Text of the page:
6. Are X-Rays Safe for Children?

Dental X-rays pose little risk to children and adults. The amount of radiation that’s produced is nominal. Ask your dentist if they use digital X-rays, which expose patients to even less radiation.

Typically, dental X-rays are called for until after the age of five (unless there’s been some sort of trauma). Seven is a good age to start looking below the surface to ensure there aren’t any areas that require extra attention.

7. What If My Child Has a Toothache?

If your child ever has a toothache, rinse the area out with warm saltwater and help them avoid sugary foods. If their face starts to swell, place a cold compress on the affected area.

You might consider offering them a children’s pain reliever, but don’t attempt to place any sort of pain reliever on the gum line or teeth. See if any of these tactics help the pain subside. Then, put in a call to your dentist, asking for immediate availability.

8. Should We Pull Loose Teeth?

Who hasn’t wiggled a tooth or two in their childhood, wondering if it’ll ever fall out? But, the truth is, this is one of the worst things we can do to ourselves.

Pulling a tooth that isn’t ready to naturally fall out can cause tissue damage. In that case, we replace a little discomfort with a whole lot of pain. Make sure you teach your child never to force out a loose tooth.

9. How Do We Prevent Tooth Decay?

Tooth decay and yellowing teeth can be prevented. One of the first ways to combat these issues is to examine your child’s diet. Limiting their intake of sugary snacks and drinks will help prevent tooth decay.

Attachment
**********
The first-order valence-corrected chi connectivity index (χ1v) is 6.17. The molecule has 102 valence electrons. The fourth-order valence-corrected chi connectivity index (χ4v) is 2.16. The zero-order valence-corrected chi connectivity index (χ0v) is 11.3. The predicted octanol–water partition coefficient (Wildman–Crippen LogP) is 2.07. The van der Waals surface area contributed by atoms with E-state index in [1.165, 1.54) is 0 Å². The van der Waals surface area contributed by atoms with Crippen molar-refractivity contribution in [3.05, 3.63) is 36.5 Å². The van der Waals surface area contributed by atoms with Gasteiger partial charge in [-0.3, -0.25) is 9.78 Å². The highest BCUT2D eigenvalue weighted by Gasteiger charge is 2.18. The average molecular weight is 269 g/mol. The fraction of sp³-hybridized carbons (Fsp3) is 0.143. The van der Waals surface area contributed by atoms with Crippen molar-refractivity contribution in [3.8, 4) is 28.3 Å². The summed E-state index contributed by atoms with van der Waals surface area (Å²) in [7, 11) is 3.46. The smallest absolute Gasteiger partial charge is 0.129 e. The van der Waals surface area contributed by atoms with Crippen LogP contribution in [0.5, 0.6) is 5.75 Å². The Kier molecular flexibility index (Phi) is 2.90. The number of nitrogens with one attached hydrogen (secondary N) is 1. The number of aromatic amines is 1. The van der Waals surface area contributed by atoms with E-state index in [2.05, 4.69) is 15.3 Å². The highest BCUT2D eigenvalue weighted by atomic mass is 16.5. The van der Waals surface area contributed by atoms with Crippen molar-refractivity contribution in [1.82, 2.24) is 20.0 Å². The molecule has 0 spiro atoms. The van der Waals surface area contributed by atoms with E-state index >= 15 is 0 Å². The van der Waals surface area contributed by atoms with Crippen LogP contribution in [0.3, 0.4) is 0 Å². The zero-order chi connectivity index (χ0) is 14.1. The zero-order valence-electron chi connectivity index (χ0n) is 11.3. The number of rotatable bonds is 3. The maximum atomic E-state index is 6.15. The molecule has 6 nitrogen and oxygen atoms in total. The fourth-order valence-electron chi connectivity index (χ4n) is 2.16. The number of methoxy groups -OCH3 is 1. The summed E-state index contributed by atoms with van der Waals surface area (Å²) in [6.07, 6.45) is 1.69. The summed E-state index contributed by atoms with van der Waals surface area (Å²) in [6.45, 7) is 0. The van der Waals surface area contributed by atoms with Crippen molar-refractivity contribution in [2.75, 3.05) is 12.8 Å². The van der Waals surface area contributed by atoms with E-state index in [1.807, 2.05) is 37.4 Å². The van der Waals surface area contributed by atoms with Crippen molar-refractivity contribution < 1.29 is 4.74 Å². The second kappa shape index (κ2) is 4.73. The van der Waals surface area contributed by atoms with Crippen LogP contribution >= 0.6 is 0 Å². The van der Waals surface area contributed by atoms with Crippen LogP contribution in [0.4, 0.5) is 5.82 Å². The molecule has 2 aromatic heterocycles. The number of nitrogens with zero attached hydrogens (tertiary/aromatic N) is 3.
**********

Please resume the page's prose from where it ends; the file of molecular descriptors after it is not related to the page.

The next best thing you can do is model good habits. Brush your teeth and floss with your children at night. Turn on soft, soothing music and make this a part of each night’s routine.

Show them how flossing can help prevent bad breath and teach them to care for their teeth from the moment they burst through the gumline.

10. How Often Should We Come for Checkups?

You’ll find that most pediatric dentists follow the six-month rule. The first time a child should visit a dentist is six months after their first tooth appears.

Then, just like adults, a good rule of thumb for a dentist visit is every six months. This will help combat cavities and a variety of other dental issues.

The Best Pediatric Dentist for You

Finding the right pediatric dentist for your little one can be a bit of a task. You want to find a safe, clean office environment with a wonderful, helpful staff.

If you live in the Fort Worth, TX area, we invite you to give us a call! Here at Kids Stop Dental, we help you give your children the happy, healthy smile they deserve.

Dentistry plays a major role in the development of your child’s appearance and well-being, and we’re here to advise you on the best course of treatments (at home and in-office).

Feel free to schedule an appointment with us online. We look forward to inviting you and your little ones into our safe, friendly, and encouraging environment for years to come.